Travel Guide: TurkeyDecember 21, 2012 Courses & Travel
A golfing revolution has made this country one of Europe's superpowers.
Golf has found its way to most corners of the world but nowhere has its presence been felt more extensively over the course of the last decade than Turkey.
Around 20 years ago golf had barely scratched the surface in Turkey but in two decades it has become a significant player on the golfing scene.
Given its only recent love of the game, it seems remarkable to say – but Belek is truly one of the world’s golfing hotspots, offering an array of top-quality golf as well as world-class hotels.
hey are all contained in one stretch of golfing paradise in Belek, rather in the way of a modern, foreign and glitzy version of the links of Southport, East Lothian, Kent or Ayrshire.
Why has Turkey become so big in golf so quickly? Quite simply, golfers like it – and it’s easy to understand why. Nice weather, good courses, value for money, a shortish flight, classy hotels and plenty to do away from the course. What’s not to like?
So, golfers have flocked to Turkey in their droves and it is now a serious player on the golf scene.
Indeed, they hosted eight of the finest golfers in the world in the Turkish Airlines World Golf Finals in the autumn (and even though it didn’t produce the Rory-Tiger final the organisers dreamed of, it was an undoubted success – the former even admitted he was just as happy lazing in the sun by the pool as on the course… in October! – at Antalya GC, which also hosted the Eisenhower Trophy this year) and have announced a lucrative event on the European Tour for the end of the 2013 schedule.
This interest in the professional game is fuelled by two things: firstly, to further establish their position as a player at the top table of the Royal & Ancient game; and secondly to demonstrate they are capable of hosting top-level sporting events to enhance their chances of luring the Olympics to Turkey.
Either way, it is good news for golfers – because this is one of the few areas of the world which is building, progressing and improving. And of course as it remains popular and as it continues to make money, the capital is there to keep getting better – the polar opposite of the situation which is afflicting some of its competitors in western Europe.
Turkey has two inherent advantages over its western Europe opposition; as well as benefiting from a fantastic year-round climate, it is not in the Euro. And without wishing to turn into an election manifesto for the UK Independent Party, you would have to have lived a long way from Europe in the last four years not to realise what benefits that brings.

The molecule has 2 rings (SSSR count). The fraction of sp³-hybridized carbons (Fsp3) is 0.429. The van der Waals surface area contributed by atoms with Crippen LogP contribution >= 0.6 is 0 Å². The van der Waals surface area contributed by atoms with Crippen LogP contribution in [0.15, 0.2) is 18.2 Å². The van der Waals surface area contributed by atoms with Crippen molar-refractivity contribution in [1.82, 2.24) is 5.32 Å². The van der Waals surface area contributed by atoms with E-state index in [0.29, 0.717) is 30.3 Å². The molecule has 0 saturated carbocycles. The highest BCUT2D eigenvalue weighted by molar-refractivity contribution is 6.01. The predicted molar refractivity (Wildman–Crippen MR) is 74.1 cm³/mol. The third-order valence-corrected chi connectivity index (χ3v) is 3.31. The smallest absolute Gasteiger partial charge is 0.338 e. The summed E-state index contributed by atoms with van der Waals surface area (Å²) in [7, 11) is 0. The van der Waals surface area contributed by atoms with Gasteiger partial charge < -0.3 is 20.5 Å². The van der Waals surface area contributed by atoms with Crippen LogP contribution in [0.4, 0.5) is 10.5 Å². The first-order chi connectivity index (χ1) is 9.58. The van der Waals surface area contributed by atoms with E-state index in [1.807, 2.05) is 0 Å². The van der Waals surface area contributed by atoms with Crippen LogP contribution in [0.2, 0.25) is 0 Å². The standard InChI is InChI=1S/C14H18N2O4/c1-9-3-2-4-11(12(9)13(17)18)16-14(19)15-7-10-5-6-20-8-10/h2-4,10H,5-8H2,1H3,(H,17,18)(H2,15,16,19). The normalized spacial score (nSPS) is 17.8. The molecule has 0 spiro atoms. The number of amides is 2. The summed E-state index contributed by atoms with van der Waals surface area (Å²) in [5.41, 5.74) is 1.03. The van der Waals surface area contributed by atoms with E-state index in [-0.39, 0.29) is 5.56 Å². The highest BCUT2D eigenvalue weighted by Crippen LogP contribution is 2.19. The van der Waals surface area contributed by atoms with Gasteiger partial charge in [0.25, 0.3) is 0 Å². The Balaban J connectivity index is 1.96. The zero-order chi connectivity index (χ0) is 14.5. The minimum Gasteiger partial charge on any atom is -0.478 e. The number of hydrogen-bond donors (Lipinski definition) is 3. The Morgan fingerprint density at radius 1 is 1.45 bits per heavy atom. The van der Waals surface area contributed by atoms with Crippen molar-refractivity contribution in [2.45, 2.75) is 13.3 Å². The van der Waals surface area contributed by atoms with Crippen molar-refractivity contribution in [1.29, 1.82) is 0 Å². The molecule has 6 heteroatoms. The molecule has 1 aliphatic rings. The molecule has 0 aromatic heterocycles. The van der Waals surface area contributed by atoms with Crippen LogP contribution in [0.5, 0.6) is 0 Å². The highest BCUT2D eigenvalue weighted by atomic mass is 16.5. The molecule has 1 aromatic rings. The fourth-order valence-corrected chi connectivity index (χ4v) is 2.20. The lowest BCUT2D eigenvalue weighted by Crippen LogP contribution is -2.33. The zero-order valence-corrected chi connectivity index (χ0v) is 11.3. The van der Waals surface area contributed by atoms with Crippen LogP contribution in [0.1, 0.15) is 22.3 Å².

Unburdened by the constraints of the euro, Turkey sets its prices as it chooses and to suit its own economy. Economic discussion over, what does this mean for golfers? Lower prices.
Just in the same way as one of the few benefits of the mess of Greece leaving the euro would be its ability to offer very cheap sunshine breaks to British and German holidaymakers, Turkey is already 1-up on the 1st tee in terms of golf break prices.
Few golfers simply book just on price though – the product has to be right. Cheap golf isn’t always the correct choice and golfers don’t want to fly four hours to play on boring, unattractive and poorly condition courses.
That description doesn’t apply to Turkey – or rather, we should now start to say, Belek, because while the general advantages of sun and value are relevant to the whole of Turkey, almost all of the golf is in this holiday haven on the country’s south coast.
Belek is home to 14 courses within 11 clubs, many of which are part of luxurious, all-inclusive hotel complexes.
They are: Montgomerie Maxx Royal, Cornelia Faldo, Antalya (Pasha & Sultan), Lykia, Sueno (Pines & Dunes), Carya, Gloria (Old & New), TAT International, Robinson (Nobilis), National Golf Club and Kaya Eagles.
Let’s start with putting a bit more meat on the bones of Antalya, host recently of Rory, Tiger, Westwood and Rose.
It is home to two courses – the PGA Sultan and the Pasha – both of which were built by the renowned European Golf Design team who also laid out the likes of the thrill-a-minute TwentyTen course at Celtic Manor.